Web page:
She is so smart too. I am not exaggerating. I know every dog parent probably says this, but in Zooey's case it is 100% true. She can sit, and shake paws, and let herself outside. And she can let herself back in too! She has only had three accidents and that was totally my fault for misreading her doggie clues.

During the day while I work on my writing, Zooey works on her latest bone project, carrying it around the yard, burying it, and digging it back up. At night she curls up on my lap and snores contentedly, every so often her eyes fluttering open to gaze up at me, that sweet wrinkled forehead of hers wrinkling up even more sweetly. She loves me. It is clear to everyone who sees us together.

Here is another reality: every morning when I wake up I have to walk past my college son's empty bedroom. It's always dark in there and always clean. Somehow I can brush right by. He's okay. He's happy. He's doing what he should be doing. And honestly, I can't worry about him every second of the day.

I've got a dog waiting downstairs for her breakfast. Not just any dog either. Zooey.

Sunday, September 23, 2012

How Blogging Saved My (Writing) Life and Other Thoughts on Social Media

Two years ago I knew nothing about social media unless you count my Facebook page. But that was mostly to keep tabs on my kids. I annoyed them by peppering them with questions like: whose wall am I writing on? What IS a wall, anyway? And how do I turn some "friend" off when I'm tired of looking at cutesy pictures of her cats? The day my son showed me how to "hide" a person who annoyed me ranks right up there with the most satisfying experiences of my virtual life. Wow. Wouldn't it be awesome if we could hide people who ticked us off in real life too? But I digress.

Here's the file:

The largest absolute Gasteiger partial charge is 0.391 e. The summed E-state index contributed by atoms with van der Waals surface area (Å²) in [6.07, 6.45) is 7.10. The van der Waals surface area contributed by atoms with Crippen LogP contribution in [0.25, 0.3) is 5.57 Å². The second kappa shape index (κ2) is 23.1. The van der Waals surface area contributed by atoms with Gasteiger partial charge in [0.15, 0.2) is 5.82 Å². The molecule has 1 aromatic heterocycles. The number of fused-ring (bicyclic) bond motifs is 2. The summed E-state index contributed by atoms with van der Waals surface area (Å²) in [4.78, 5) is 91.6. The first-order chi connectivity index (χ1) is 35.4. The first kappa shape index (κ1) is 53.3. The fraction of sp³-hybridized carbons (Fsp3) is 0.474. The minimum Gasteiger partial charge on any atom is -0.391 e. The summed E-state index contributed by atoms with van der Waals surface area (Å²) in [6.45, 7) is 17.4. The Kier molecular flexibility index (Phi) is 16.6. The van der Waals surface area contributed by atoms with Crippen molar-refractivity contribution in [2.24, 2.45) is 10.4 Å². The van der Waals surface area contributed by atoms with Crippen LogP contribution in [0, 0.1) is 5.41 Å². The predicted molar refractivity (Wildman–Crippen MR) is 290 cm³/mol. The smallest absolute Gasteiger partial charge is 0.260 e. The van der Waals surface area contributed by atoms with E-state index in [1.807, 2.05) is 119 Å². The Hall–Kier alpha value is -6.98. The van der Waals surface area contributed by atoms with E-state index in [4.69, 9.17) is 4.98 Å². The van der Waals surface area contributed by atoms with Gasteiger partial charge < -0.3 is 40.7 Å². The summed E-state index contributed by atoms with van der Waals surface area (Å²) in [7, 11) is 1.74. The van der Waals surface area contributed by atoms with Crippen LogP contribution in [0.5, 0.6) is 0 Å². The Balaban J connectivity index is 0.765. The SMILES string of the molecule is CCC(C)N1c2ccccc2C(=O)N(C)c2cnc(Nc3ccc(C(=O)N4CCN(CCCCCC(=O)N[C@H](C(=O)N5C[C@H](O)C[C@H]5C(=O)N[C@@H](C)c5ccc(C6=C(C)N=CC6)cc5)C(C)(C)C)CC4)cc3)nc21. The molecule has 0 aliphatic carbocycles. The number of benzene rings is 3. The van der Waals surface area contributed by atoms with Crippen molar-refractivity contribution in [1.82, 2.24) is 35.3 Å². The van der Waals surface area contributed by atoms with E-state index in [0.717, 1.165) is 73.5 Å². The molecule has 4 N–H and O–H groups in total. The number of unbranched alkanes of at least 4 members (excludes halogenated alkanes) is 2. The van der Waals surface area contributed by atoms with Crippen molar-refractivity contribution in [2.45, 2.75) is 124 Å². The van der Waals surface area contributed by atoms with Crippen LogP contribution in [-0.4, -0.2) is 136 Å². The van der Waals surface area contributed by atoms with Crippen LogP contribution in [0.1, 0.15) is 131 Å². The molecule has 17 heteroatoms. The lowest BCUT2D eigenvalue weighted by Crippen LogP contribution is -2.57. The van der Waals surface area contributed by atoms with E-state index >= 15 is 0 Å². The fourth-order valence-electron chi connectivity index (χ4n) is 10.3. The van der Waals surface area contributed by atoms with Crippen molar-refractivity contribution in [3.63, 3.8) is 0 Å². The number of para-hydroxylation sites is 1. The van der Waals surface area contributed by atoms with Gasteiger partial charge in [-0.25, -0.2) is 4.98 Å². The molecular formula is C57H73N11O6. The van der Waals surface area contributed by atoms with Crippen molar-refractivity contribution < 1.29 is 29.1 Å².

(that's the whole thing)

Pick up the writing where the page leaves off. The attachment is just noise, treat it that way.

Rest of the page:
(cat picture. Cute. But sometimes I get tired of looking at them.)

My point is that I was a brand newbie to the online scene, and then I attended an SCBWI regional conference and social media was all everyone was talking about. Writers have to create an "online presence." You've GOT to have a website, a Twitter account, a blog. Needless to say, as someone who still had to ask my daughter to upload pictures for me on Facebook, I was a little nervous about tackling any of this stuff.

But I did, first by starting this blog. I called it On the Verge because of something one of the presenters at the same conference said. She knew so many really good writers--writers on the verge--who quit trying just as they were about to cross over. Well, no way would that be me! I knew in my bones that all my years writing were about to pay off, and this blog was my chance to give back, maybe throw out some helpful pointers to beginning writers. At the same time, maybe the blog would accomplish that other goal--of creating a buzz about my book(s) that would soon see the light of the publishing day.